HTC unlocks Androids even from AT&T and Verizon

Making good on a promise from earlier this year, HTC is offering a software tool to unlock its Android devices that launched after Sept. 2011. The bootloader software on future HTC Android (s goog) phones will also be supported by the online unlock tool. HTC originally locked down its phones, much as other handset makers do, but it decided to change its stance in May, due to overwhelming customer feedback.
Although there is a list of phones that can be used with the tool, some XDA-Developer forum members have tested it on phones that are not on the officially supported handset list, specifically on phones for AT&T’s (s t) and Verizon’s (s vz)(s vod) networks. Although not every HTC phone for these operators has been tested, forum members indicate that the unlock tool works for the Rezound, Vivid, Rhyme and Thunderbolt.
Note that the tool doesn’t unlock the phone from one carrier’s network for use on another. Instead, it opens up access to the bootloader, which is the software used to restrict changes to the operating system, radio software and other functions. An unlocked bootloader is what you need to install custom Android builds, which can add new features or change the look and feel of your phone’s user interface.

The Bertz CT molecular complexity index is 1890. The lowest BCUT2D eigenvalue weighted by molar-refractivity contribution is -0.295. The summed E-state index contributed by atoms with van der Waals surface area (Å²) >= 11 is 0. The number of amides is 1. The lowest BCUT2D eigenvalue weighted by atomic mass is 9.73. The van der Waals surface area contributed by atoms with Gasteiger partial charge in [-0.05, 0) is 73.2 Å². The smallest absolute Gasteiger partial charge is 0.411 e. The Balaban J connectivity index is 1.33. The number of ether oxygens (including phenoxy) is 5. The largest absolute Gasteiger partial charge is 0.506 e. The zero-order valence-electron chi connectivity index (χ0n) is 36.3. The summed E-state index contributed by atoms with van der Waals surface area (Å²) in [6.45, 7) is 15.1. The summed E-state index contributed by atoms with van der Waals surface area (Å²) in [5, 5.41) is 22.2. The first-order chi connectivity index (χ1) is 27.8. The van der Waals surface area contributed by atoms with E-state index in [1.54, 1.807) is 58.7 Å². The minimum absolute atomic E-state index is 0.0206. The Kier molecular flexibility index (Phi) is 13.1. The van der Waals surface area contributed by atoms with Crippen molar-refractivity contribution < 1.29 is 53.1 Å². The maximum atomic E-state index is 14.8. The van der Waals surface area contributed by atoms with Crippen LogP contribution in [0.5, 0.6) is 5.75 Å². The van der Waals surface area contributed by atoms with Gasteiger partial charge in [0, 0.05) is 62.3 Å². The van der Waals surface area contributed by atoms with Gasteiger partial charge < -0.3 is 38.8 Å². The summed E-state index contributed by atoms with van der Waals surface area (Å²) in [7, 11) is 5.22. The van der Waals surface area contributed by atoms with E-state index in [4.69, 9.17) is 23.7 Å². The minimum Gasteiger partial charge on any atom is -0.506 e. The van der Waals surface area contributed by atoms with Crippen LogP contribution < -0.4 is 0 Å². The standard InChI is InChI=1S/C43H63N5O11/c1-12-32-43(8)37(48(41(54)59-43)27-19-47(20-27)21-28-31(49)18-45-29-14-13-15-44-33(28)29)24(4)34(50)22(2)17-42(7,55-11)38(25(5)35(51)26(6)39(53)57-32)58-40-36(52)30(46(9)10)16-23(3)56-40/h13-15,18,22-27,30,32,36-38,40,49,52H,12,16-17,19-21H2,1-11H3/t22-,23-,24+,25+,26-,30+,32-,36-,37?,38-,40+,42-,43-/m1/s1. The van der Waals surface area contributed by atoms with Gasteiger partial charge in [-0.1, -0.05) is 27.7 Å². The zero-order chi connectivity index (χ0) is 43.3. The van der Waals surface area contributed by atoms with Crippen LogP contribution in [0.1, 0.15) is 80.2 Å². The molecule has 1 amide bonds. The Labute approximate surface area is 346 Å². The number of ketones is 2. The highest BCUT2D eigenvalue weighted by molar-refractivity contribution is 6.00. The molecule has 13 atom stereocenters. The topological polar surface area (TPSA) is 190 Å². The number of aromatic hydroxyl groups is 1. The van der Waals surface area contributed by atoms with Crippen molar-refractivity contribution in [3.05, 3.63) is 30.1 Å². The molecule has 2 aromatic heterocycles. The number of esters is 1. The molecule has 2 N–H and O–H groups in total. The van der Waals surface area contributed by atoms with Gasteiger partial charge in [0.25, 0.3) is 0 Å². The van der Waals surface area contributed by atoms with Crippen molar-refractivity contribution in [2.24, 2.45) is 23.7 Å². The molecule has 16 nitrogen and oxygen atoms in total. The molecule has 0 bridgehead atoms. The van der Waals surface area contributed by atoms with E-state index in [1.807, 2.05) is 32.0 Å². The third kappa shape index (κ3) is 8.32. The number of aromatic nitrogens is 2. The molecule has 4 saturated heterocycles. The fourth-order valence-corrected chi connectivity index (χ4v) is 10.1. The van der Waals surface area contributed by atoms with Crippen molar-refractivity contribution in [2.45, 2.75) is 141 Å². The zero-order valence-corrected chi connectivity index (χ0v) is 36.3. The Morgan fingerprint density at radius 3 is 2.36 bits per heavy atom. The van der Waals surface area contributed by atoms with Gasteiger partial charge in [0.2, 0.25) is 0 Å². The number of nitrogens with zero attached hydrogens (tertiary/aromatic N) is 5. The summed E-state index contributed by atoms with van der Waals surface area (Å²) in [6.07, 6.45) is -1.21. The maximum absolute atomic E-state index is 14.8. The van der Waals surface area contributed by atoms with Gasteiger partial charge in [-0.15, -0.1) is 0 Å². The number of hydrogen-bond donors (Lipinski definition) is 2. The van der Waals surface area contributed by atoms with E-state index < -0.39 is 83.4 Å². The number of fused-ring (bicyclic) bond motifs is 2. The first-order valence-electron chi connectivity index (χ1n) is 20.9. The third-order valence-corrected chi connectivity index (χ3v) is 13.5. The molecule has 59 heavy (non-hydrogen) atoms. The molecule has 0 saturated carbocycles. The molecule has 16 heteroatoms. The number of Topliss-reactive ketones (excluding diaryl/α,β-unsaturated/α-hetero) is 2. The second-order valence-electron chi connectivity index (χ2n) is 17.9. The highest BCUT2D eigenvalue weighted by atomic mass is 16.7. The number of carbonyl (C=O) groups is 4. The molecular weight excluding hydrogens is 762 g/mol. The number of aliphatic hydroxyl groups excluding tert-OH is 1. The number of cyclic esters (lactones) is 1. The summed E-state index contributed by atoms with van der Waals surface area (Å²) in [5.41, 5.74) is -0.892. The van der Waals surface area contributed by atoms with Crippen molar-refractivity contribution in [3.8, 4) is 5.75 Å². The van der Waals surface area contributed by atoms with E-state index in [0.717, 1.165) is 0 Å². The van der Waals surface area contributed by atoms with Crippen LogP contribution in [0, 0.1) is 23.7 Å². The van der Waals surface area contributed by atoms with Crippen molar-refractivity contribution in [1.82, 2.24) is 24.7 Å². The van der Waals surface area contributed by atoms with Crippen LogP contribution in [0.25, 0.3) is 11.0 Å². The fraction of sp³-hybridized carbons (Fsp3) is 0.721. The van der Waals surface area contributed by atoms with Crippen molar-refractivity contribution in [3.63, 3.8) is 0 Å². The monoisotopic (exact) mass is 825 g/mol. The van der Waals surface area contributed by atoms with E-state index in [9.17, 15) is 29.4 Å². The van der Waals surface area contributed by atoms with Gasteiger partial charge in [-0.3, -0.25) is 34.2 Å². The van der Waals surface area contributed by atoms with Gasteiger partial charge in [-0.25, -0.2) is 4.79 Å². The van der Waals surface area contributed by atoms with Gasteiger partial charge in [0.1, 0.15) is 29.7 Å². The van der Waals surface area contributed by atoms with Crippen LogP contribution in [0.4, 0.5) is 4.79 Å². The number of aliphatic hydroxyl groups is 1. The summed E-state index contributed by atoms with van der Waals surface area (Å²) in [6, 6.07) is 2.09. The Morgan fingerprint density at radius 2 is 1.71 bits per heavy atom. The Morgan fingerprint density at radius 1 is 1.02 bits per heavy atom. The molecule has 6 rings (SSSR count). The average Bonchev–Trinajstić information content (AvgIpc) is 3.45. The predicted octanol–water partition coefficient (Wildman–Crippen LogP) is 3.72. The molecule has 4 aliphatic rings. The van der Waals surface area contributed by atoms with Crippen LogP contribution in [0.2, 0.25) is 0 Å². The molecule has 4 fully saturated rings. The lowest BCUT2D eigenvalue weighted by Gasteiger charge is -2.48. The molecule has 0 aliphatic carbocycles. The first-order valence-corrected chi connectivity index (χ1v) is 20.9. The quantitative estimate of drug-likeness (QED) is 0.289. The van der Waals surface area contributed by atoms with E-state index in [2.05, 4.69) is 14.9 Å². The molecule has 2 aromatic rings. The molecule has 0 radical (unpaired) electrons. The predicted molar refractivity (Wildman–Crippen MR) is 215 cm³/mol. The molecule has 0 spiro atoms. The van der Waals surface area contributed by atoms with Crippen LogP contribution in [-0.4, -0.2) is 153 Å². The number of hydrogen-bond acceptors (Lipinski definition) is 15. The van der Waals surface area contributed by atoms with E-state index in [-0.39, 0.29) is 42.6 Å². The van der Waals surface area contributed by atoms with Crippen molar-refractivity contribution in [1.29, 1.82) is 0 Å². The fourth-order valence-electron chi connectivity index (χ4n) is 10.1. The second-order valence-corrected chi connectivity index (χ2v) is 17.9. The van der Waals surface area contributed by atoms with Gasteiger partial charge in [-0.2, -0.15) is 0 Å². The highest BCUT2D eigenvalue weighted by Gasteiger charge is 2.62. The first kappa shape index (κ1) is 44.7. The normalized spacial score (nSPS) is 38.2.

Will most HTC handset owners notice this new tool or take advantage of it? Probably not, because they want their phone to be supported by the carrier and handset maker. HTC clearly notes all the risks involved when using the unlocking tool and suggests that a handset with an unlocked bootloader may be considered out of warranty. For smartphone enthusiasts who like to tinker with their phones, this is a victory, however, and even for consumers as a whole it’s a positive sign.
Smartphone owners continue to battle for control of their handsets with network operators and hardware makers. Over time, I anticipate this battle to heat up as the mainstream consumers of today become the tech-savvy device owners of tomorrow. When a highly personal device is purchased but is limited by the amount of true personalization options available, what will the consumer reaction be? It’s not difficult to predict: The locked bootloader on HTC phones is one example, and a more recent one is the outcry over the lack of Android 4.0 support on some recent Samsung phones, simply because Samsung’s own software doesn’t fit on the devices.